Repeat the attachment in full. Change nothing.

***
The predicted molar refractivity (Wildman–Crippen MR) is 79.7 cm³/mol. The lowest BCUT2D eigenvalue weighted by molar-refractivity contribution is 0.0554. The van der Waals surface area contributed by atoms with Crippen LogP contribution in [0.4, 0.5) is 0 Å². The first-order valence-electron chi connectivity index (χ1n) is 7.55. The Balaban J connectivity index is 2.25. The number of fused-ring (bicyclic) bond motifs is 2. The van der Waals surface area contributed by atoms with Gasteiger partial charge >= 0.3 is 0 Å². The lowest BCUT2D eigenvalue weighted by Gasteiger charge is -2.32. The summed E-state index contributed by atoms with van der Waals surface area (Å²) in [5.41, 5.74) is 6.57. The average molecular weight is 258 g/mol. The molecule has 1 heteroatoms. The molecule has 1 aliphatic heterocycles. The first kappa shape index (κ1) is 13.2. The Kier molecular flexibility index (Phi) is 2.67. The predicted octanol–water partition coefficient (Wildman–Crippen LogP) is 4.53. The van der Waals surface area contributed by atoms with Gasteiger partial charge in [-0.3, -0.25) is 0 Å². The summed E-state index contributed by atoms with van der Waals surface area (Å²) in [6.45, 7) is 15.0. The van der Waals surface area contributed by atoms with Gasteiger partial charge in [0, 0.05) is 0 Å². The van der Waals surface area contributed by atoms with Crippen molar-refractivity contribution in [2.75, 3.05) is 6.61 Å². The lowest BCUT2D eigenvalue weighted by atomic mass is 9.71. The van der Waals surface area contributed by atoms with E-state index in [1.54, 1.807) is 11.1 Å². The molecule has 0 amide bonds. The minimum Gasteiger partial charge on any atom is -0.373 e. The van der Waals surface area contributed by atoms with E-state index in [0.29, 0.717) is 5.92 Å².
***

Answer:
The predicted molar refractivity (Wildman–Crippen MR) is 79.7 cm³/mol. The lowest BCUT2D eigenvalue weighted by molar-refractivity contribution is 0.0554. The van der Waals surface area contributed by atoms with Crippen LogP contribution in [0.4, 0.5) is 0 Å². The first-order valence-electron chi connectivity index (χ1n) is 7.55. The Balaban J connectivity index is 2.25. The number of fused-ring (bicyclic) bond motifs is 2. The van der Waals surface area contributed by atoms with Gasteiger partial charge >= 0.3 is 0 Å². The lowest BCUT2D eigenvalue weighted by Gasteiger charge is -2.32. The summed E-state index contributed by atoms with van der Waals surface area (Å²) in [5.41, 5.74) is 6.57. The average molecular weight is 258 g/mol. The molecule has 1 heteroatoms. The molecule has 1 aliphatic heterocycles. The first kappa shape index (κ1) is 13.2. The Kier molecular flexibility index (Phi) is 2.67. The predicted octanol–water partition coefficient (Wildman–Crippen LogP) is 4.53. The van der Waals surface area contributed by atoms with Gasteiger partial charge in [-0.3, -0.25) is 0 Å². The summed E-state index contributed by atoms with van der Waals surface area (Å²) in [6.45, 7) is 15.0. The van der Waals surface area contributed by atoms with Gasteiger partial charge in [0, 0.05) is 0 Å². The van der Waals surface area contributed by atoms with Crippen molar-refractivity contribution in [2.75, 3.05) is 6.61 Å². The lowest BCUT2D eigenvalue weighted by atomic mass is 9.71. The van der Waals surface area contributed by atoms with E-state index in [1.54, 1.807) is 11.1 Å². The molecule has 0 amide bonds. The minimum Gasteiger partial charge on any atom is -0.373 e. The van der Waals surface area contributed by atoms with E-state index in [0.29, 0.717) is 5.92 Å².